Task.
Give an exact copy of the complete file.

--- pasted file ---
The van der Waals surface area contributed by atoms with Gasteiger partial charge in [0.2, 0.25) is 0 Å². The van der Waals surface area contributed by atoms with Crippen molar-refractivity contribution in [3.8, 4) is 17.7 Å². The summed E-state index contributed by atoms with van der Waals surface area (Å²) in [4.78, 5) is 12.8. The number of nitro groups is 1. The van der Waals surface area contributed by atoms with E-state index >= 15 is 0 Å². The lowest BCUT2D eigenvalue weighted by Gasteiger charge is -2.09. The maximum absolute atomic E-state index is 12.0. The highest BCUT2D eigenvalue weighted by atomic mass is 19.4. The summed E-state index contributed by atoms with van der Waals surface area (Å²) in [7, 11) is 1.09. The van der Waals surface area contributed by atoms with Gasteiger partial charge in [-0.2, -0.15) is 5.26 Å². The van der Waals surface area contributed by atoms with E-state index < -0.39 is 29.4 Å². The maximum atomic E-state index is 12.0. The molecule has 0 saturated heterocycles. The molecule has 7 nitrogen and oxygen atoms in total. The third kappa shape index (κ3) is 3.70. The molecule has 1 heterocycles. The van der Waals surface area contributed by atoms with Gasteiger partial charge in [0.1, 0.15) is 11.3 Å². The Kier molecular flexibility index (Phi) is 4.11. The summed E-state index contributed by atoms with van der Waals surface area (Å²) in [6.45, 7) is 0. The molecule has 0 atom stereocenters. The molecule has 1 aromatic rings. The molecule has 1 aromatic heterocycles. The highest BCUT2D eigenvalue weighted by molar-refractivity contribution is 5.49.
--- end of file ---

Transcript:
The van der Waals surface area contributed by atoms with Gasteiger partial charge in [0.2, 0.25) is 0 Å². The van der Waals surface area contributed by atoms with Crippen molar-refractivity contribution in [3.8, 4) is 17.7 Å². The summed E-state index contributed by atoms with van der Waals surface area (Å²) in [4.78, 5) is 12.8. The number of nitro groups is 1. The van der Waals surface area contributed by atoms with E-state index >= 15 is 0 Å². The lowest BCUT2D eigenvalue weighted by Gasteiger charge is -2.09. The maximum absolute atomic E-state index is 12.0. The highest BCUT2D eigenvalue weighted by atomic mass is 19.4. The summed E-state index contributed by atoms with van der Waals surface area (Å²) in [7, 11) is 1.09. The van der Waals surface area contributed by atoms with Gasteiger partial charge in [-0.2, -0.15) is 5.26 Å². The van der Waals surface area contributed by atoms with E-state index < -0.39 is 29.4 Å². The maximum atomic E-state index is 12.0. The molecule has 0 saturated heterocycles. The molecule has 7 nitrogen and oxygen atoms in total. The third kappa shape index (κ3) is 3.70. The molecule has 1 heterocycles. The van der Waals surface area contributed by atoms with Gasteiger partial charge in [0.1, 0.15) is 11.3 Å². The Kier molecular flexibility index (Phi) is 4.11. The summed E-state index contributed by atoms with van der Waals surface area (Å²) in [6.45, 7) is 0. The molecule has 0 atom stereocenters. The molecule has 1 aromatic rings. The molecule has 1 aromatic heterocycles. The highest BCUT2D eigenvalue weighted by molar-refractivity contribution is 5.49.